is quite competitive, and applicants are advised to make alternative plans in the event that they do
not receive an offer of admission.
What to Expect if You Are Admitted
The first year
Incoming graduate students arrive on campus at least a week before the beginning of the Fall semester
to enroll in classes and attend various orientation sessions. During their first year, graduate students
take three core courses: Principles of Ecology, Principles of Evolution, and Biometry
(see brief descriptions of these courses).
Each student meets with the Entering Student Advisory Committee during the Fall semester to discuss the
student's research objectives, academic background, and prior research experience. Based on these factors,
the Committee makes recommendations concerning additional coursework that may be needed to prepare the
student for his or her thesis research and later career as an independent scientist.
During the first semester, a Monday evening "show-and-tell" (BEE 556) features presentations by all the
faculty members in the Program. This series of informal get-togethers helps to acquaint new graduate
students with the range of research opportunities within the Program, and provides a chance to meet
Toward the end of the first semester there is a written preliminary exam designed to broadly assess
knowledge in the basic principles in ecology and evolution. The core first year courses, as well as
independent reading, are expected provide preparation for the preliminary exam.
There is no formal lab rotation requirement. Many students, however, begin research projects during
the first year under the direction of faculty members with whom they are interested in working.
Following completion of the formal course requirements of the first year, the primary focus
becomes each student's own research. Most students, however, take additional courses offered
by the Program, and occasionally other courses offered on campus. Courses regularly offered
through the Department of Ecology and Evolution are listed,
Second and Later Years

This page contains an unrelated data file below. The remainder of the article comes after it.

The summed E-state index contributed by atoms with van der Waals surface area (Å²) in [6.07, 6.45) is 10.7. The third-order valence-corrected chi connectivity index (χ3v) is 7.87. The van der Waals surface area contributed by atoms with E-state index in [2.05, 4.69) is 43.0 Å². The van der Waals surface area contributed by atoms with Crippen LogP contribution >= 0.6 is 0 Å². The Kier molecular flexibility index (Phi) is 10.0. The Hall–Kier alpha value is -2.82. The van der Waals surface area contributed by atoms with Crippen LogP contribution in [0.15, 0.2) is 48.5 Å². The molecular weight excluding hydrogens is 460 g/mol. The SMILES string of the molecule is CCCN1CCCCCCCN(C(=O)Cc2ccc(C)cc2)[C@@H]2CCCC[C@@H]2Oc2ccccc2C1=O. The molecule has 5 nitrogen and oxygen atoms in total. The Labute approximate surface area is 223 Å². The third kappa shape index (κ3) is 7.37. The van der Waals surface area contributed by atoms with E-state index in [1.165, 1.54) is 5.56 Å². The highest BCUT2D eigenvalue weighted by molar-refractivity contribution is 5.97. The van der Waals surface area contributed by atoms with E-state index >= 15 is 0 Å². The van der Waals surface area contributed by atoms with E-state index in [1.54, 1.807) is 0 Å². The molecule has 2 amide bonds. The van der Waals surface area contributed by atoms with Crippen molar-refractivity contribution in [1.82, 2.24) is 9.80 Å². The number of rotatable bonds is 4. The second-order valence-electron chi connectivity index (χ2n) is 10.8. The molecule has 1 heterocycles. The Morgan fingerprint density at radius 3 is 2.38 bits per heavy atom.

During the second year, students are expected to formalize a relationship with a Program
faculty member who will serve as their permanent advisor. The permanent Advisory Committee
for each student includes at least two additional Program faculty members. Students meet
with their Advisory Committee at regular intervals to discuss their research and their
progress towards fulfilling degree requirements.
During the fall semester of the second year, students write the '2nd year essay', which is
a thorough review of a specific topic of interest. This paper is expected to contain original
insights and synthesis by the student. A number of these essays have been published by students
in the past. Students often use the 2nd year essay as an opportunity to deeply explore
the subject area in which they plan to perform their Ph.D. dissertation research.
Throughout the second and later years, graduate students are required to enroll in one seminar
course each year. Four such courses are offered each year, two each in the general areas of
ecology and evolution (see course list for additional information).
Throughout their graduate careers, students are required to attend the Department's weekly
colloquium (BEE 671) on Wednesday afternoons. The colloquium features speakers visiting from
outside the University, who present their research results. Many of the luminaries in the fields
of ecology and evolution eventually make their way to our doors. Evening receptions follow most
colloquium presentations, and provide an opportunity for students to meet informally with visiting
scientists. Graduate students may suggest speakers they wish to invite, and often play an active
role in hosting speakers.
All graduate students are required to complete at least two semesters as a Teaching Assistant.
Ecology and Evolution Ph.D. Program students play key roles in teaching many of the lecture and
laboratory courses in biology at Stony Brook. Many opportunities for professional development in
teaching are available, including lecturing and development of curriculum. Teaching Assistantships
are one of the most common sources of salary support for our Ph.D. students.
State University of New York at Stony Brook is an affirmative action/equal opportunity educator and employer.